Electrolytics: 50%. Electrolytics are used more than any other type of capacitor, so not surprisingly they experience the most failures. The biggest problem with electrolytics is maintaining the electrolyte inside the component. Great advances have been made in technology to provide longer lifetimes and better seals. Ultimately, however, high temperatures inside the capacitor due to ambient temperature or high currents will cause loss of electrolyte over time. When enough loss has occurred, the ESR of the capacitor rises, temperatures climb further, and the part will eventually fail.
Tantalums: 36%. Tantalum capacitors are an interesting case study in the power supply industry. Most engineers in our industry have heard the expression that you “need to let the smoke out” of power components—a humorous reference to failed components. One of the LinkedIn group attendees made the wry observation that with tantalum capacitors, you need to “let the fire out”.
This refers to the rather alarming fact that the failure of a tantalum can be a very dramatic event which will incinerate other components and board material in the vicinity of the failed tantalum part.
What is even more alarming is that most designers feel that tantalums should be heavily voltage derated, as much as 50%, if the parts are to be reliable. Some manufacturers even go as far as derating the nameplate rating deliberately by this amount in order to get ruggedness. Other manufacturers will suggest putting large current-limiting resistors in series with the capacitors, which of course defeats the purpose of using them in a power environment in the first place.
Despite this, tantalums continue to be used since they provide low ESR without the problem of electrolyte loss. They provide high values of capacitance which multilayer ceramics do not yet match.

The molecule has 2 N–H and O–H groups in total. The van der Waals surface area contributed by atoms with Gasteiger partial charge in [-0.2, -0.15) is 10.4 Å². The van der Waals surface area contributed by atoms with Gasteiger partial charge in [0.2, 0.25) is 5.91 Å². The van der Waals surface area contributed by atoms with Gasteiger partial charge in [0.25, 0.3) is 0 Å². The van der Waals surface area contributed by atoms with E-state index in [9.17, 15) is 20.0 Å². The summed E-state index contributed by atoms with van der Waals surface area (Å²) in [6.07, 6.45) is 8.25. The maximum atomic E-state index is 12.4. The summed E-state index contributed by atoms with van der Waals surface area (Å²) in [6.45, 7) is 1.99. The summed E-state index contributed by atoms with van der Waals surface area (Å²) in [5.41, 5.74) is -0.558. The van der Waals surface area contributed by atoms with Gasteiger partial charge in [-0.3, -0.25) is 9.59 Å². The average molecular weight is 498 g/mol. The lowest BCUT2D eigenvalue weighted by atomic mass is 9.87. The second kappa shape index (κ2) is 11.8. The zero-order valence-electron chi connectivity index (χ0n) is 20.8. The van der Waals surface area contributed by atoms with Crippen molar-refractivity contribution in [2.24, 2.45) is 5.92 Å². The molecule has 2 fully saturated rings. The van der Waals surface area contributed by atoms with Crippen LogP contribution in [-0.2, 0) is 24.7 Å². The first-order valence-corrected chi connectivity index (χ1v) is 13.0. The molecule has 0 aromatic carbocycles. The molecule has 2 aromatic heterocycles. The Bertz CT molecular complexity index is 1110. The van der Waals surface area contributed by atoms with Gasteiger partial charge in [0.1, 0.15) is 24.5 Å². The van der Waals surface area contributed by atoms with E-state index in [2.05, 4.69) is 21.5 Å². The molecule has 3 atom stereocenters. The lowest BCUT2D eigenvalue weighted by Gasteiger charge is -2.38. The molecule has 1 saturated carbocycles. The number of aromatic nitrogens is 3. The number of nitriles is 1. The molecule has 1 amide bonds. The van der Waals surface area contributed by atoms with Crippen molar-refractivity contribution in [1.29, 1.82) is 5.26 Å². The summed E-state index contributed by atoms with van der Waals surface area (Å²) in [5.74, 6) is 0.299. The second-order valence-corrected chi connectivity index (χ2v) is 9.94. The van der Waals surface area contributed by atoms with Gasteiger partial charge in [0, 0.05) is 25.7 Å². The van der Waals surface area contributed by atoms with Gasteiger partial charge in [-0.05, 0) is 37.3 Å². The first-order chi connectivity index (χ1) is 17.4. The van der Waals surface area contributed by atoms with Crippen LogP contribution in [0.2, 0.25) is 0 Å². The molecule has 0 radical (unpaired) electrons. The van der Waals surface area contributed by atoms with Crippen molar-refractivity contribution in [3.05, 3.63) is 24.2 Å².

You should be very careful if using tantalums for the first time. A 50% voltage derating is definitely encouraged, and you might want to check with experienced engineers to find out which manufacturers make the most rugged parts. The vagueness of exactly how to use and derate tantalums safely is something that probably would not be tolerated in any other type of component, and certainly not in semiconductors. The data sheets simply do not provide enough information to avoid all the hazards.
Multilayer Ceramics: 5%. There are two main reasons for failure of MLC capacitors. First, is overvoltage, for which these capacitors have no tolerance. Always stay below the stated voltage rating.
Large MLC capacitors are used frequently these days in high power applications. The big packages suffer from the problem of mechanical stress since they are not flexible. Special mounting techniques have been introduced by manufacturers to relieve stress on the large parts. Anything above a 1210 package must be mechanically designed for its proper mechanical and thermal stresses.
Other Types: 7%. There are many other types of capacitors, usually used in high-power or specialist applications that can lead to various types of failure modes. Mechanical stress is often high on the list of causes.
The survey results in this article highlight the major causes of capacitor failures in switching power supplies. There are no perfect capacitors. Tantalum, electrolytic, and multilayer ceramic capacitors all have their own unique ways of breaking down. Each of them must be carefully considered when they are used in power environments.
Much research continues to be done by capacitor vendors to improve their parts, but failures still continue to be a significant problem. There are many other considerations to capacitor application not mentioned in this article, and it is recommended that you study datasheets and application notes very carefully during your design.
 LinkedIn group “POWER SUPPLY DESIGN CENTER” www.linkedin.com/groups?gid=4860717
 Ridley Engineering website www.ridleyengineering.com
 Power supply hands-on workshops and training http://www.ridleyengineering.com/workshops.html
 Switching power supply design videos https://www.youtube.com/channel/UC4fShOOg9sg_SIaLAeVq19Q